Delayed Start (Again)

I saw this idea kicking around a while ago but I think it’s a great time to revisit it. I would love the ability to schedule a print to start with a specific end date in mind. My company owns a 3BL that we use for R & D purposes and I am only here 8-5pm Monday through Friday. Unlocking the ability to start prints and have them end when I am here the next work day would be a huge improvement for my workflow.

The response to this previously was that prints are fine in the printer if they sit, however in my experience this is not 100% accurate. I primarily print in Clear V4 on 50 microns and I have noticed if I don’t pull the print off immediately the viscosity of the resin can cure prematurely on the part. I like to schedule my prints to end when I am here to take them off immediately for that reason. The models that we are currently printing take around 40 hours so in order to schedule them properly I need to prime the printer, take my laptop home, and start the print late at night. It’s just not ideal.

I know other 3D printing companies already have this feature and would love to see Formlabs follow suit.



The resin won’t cure unless it’s exposed to UV. And near as I’ve been able to tell, it doesn’t “dry out” over time, either. It can’t be doing what you’re thinking it’s doing. I’ve left parts hanging from the build plate for days, and resin sitting in trays for over a year, don’t show any signs that the liquid has become more viscous or even partially cured.

My workflow is “run the job as soon as the design is completed, pull the parts from the printer when I get the time to do that no matter how long that time is”.

Do you have any pictures that can show the issue?

I can’t provide pictures of what we are printing but let’s just say it involves small channels with an internal diameter of around 4-6 mm. When the part sits over the weekend we have found channels occluded by resin. When we are able to take the print off immediately and flush with IPA we don’t have this issue. In our experiments with micro fluidics we ran into the same issue. The printer is in a dark room and away from light and if the resin was uncured it would wash away with IPA, correct?

None of these issues matter if I can schedule a 38 hour print to finish at 8 am on a work day.

Are you just swishing it around in the IPA to clean it? In my experience, purging internal passages requires the use of the squeeze bottle to force fluid through the passages…

My guess, the uncured resin that’s in the internal passages of your part, like the resin on the outside that forms drips at the lowest point on the print, pools over time. So instead of a thin uniform coating of resin on all the inside walls, you get a puddle at a low point. Those puddles can be harder to purge, for sure. But IPA squirted through the passage under pressure ought to blow them out.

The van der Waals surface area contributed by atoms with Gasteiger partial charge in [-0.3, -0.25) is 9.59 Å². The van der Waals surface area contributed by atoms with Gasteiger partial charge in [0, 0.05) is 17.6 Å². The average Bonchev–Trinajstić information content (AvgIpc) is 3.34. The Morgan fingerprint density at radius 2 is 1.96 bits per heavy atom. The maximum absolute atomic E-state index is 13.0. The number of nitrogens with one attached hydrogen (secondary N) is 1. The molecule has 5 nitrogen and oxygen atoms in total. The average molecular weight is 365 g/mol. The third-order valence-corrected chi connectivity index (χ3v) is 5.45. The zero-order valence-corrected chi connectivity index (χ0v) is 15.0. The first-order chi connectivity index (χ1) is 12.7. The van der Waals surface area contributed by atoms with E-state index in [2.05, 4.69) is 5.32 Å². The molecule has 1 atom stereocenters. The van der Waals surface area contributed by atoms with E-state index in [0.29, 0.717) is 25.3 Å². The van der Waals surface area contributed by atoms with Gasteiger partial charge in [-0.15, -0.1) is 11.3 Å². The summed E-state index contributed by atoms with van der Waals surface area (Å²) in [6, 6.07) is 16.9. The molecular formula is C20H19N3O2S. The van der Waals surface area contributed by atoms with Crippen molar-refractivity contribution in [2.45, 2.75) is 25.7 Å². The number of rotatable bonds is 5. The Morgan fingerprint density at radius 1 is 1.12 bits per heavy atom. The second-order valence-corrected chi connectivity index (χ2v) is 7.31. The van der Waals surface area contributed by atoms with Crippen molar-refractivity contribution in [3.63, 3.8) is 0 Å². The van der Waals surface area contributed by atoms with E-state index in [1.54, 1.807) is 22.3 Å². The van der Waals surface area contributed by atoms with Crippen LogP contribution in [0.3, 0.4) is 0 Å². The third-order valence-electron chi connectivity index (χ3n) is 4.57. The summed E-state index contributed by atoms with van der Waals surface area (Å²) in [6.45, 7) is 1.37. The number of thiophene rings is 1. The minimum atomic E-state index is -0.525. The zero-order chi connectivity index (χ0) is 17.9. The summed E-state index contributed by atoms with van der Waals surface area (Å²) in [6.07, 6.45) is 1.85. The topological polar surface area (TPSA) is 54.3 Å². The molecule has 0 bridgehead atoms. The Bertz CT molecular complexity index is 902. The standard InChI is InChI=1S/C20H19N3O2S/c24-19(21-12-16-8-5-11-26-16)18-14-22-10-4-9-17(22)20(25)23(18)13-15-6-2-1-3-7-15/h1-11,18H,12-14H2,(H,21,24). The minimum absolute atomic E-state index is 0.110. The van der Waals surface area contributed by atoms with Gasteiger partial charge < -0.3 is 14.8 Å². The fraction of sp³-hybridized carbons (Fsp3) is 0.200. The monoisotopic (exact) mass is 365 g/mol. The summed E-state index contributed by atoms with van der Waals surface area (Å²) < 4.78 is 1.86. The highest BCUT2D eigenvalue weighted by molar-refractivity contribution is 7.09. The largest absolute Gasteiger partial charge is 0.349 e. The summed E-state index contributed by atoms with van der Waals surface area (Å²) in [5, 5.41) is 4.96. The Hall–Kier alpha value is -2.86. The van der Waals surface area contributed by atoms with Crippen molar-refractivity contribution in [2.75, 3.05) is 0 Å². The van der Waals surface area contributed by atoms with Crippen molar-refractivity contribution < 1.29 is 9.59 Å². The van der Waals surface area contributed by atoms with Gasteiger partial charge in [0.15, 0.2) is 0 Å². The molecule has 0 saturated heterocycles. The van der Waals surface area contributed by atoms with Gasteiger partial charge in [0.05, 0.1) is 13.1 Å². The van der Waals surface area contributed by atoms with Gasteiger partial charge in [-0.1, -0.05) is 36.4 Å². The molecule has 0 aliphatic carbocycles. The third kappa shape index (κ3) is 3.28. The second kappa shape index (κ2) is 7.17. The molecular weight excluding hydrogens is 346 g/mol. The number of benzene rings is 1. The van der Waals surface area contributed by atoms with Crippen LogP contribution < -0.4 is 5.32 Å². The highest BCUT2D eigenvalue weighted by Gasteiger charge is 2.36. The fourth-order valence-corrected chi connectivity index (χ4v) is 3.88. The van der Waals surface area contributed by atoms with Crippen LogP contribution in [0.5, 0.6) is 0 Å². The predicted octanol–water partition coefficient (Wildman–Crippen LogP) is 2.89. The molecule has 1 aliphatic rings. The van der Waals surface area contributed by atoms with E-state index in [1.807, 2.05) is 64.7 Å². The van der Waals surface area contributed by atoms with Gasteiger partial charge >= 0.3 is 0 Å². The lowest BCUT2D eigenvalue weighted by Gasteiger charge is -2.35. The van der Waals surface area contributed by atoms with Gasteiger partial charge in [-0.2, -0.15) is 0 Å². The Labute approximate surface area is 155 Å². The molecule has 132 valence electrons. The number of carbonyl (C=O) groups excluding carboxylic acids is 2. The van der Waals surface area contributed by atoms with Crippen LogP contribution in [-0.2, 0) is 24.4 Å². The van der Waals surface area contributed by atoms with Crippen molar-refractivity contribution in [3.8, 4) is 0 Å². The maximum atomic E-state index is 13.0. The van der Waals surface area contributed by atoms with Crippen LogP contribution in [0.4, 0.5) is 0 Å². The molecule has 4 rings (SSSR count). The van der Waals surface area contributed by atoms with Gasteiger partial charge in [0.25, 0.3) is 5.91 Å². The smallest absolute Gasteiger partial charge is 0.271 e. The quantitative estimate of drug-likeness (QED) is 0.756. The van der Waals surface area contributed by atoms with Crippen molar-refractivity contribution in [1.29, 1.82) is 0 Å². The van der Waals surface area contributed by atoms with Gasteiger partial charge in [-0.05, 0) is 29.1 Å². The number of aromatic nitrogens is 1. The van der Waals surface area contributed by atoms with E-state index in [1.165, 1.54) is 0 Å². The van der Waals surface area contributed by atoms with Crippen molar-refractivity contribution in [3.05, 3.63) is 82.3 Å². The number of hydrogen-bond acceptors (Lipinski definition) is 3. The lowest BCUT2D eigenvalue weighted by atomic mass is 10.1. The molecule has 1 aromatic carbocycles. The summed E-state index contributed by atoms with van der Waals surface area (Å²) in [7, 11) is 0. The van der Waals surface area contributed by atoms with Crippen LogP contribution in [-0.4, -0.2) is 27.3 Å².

It can’t be curing if there’s no UV so there’s got to be another explanation. :slight_smile:

I am squeezing IPA through it with a bottle and it is unaffected despite pressure. It’s clear resin so perhaps there is some laser scattering happening to resin that is pooling? I honestly don’t know. I just want a decent scheduler.

I have found that older open resins do not do as well leaving them in the printer as newly opened ones do. However, I also have found that the shape and size of the part being printed matter greatly in the ability to leave a print in the printer and still get a good print. Prints that are solid and do not have thin portions or small holes are much more robust and can remain on the printer for longer period of time before removal.

For example I was printing several 25mm squares that were about 1 mm thick out of Clear resin. I set the print up to run on a Friday and when I came in on Monday they all were warped. At first I thought it was a support issue but I ran the print again in the exact same way but removed the parts from the printer within an hour after the print completed and they were fine. So I have concluded that size does indeed matter. :slight_smile:

If you are working at the limit of small channels, it’s possible that sitting for a while might increase the viscosity or even cure a small amount more resin. Another possibility is that when the part is warm right out of the printer, the resin in the channel is lower viscosity, so getting the part a bit warm before trying to flush it, might help.

In any case, there is a sort of hack you can use to achieve your goal: Remote Print. It might involve starting a print at odd hours, though. The exact feature you are requesting is not very highly requested, so I don’t expect we will ship it soon.

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I would also vote for scheduled printing (and remote priming e.g. after a power cut when otherwise would have been primed)

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